As foreign visitors to Japan know, sometimes the locals will keep their distance. Not so when you’re traveling with babies or children. When we took our 8-month-old daughter to Japan, the air rang with calls of “kawaii” (cute!). We were constantly surrounded by people who wanted meet us. Ok, they wanted to hold and coo at the cute western baby. But we found that far from being a hinderance, traveling with a baby opened doors for us. At markets, vendors offered us tastes and we didn’t have to hunt down the geishas in Kyoto for a photo. Yes, the time change was a big adjustment. But getting baby supplies was a snap. In Japan, one simply uses the words “diapaah” and wetto tissue (wet wipe) to get what you need.

View Next Slide
Camel rides are a thriving tourist business in Morocco Mahlon Stewart

I was a bit nervous taking my teenage daughter to Morocco. I was worried she’d attract too much of the wrong kind of attention. But the greeting we got there was at one and the same time warm and respectful; and the adventures were non-stop. One day, we rode camels on the beach, on another we went to a local grandmother’s home to learn how to make her family recipes. And simply walking through the souks (markets) of Fes, Essaouira and Marrakech was both a treat and an education, a magical mystery tour of snake charmers, bright piles of herbs and spices and lots and lots of henna-opportunities. (We indulged once; the expensive hand designs were gone by the next day). All in all, it was a fascinating education for my girls to visit this ancient culture, see how different the gender roles were and also see how it, as a civilization is changing in so many ways.

View Next Slide
The author’s daughter helps make an alfombra, or rug of flowers, in honor of Easter celebrations in Antigua, Guatemala Pauline Frommer

I think we all found Guatemala to be a place of sensory overload. Kept apart from the rest of the world for 30 years by a brutal civil war (that ended in the 1990’s) Guatemala has, more than most places, its traditional culture intact. So when you go to the small towns off Lake Atitlan, you still see women wearing their native and very colorful Mayan costumes—not for the tourists, but because that is what they wear on a daily basis. Religious processions wind through the streets and people still come down from small mountain communities to sell their handcrafted goods at market (the market at Chichicastanengo is an especial marvel). Best of all, we got to interact in a meaningful way with the people of Guatemala, doing some volunteer work at a local school off Lake Atitlan; and helping the teens at another school in Antigua create an elaborate alfombra (carpet of flowers) for the Easter processions there. The photo shows my younger daughter working on that.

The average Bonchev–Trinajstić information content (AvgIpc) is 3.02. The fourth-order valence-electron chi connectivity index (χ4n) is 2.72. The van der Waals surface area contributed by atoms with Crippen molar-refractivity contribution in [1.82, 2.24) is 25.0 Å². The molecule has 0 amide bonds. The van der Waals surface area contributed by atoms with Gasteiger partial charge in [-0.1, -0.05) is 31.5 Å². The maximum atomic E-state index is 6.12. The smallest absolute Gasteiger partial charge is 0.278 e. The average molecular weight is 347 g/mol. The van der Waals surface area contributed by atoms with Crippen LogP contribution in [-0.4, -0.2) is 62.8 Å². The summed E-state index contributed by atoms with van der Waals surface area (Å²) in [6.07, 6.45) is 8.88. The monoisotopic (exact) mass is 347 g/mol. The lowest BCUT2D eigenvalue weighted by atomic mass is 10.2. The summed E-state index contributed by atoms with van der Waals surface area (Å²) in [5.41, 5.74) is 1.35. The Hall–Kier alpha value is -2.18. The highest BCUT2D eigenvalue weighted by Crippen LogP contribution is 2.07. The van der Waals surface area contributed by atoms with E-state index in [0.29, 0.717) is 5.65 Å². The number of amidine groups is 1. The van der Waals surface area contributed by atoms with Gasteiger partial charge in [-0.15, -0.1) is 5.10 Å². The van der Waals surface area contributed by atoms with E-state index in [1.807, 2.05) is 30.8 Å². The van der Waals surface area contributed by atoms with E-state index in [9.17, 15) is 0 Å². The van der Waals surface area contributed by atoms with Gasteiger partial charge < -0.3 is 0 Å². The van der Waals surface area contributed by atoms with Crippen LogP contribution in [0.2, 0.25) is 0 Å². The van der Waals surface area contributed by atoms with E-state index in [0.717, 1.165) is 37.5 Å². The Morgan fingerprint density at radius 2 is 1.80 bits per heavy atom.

Yes, you’ll see a lot of hardship and poverty in Guatemala. But you’ll also meet a people whose resilience and courage is remarkable.

View Next Slide
Malborg Castle, outside of Gdansk, Poland, is the largest brick castle in the world. Here, the author and her daughter dress up as medieval residents of the castle Mahlon Stewart

I took my younger daughter to Poland on a pilgrimage of sorts, to trace my grandmother’s heritage. I did so knowing that much of what we saw would be dark, and perhaps too adult, for a then 8-year-old to fully understand. Among other places, we visited Auschwitz and the Warsaw Uprising Museum (which chronicled the total destruction of the city at the end of World War II). And these were, without question, difficult visits, though ultimately I think my daughter learned a great amount about history and her heritage.

What we weren’t expecting was how beautiful the country was and how intriguing its castles, and salt mines and medieval festivals and ancient cities would be for both of us. I’d always concentrated on the sorrowful part of Poland’s history, but we found great joy in visiting here.

View Next Slide
advertisement
advertisement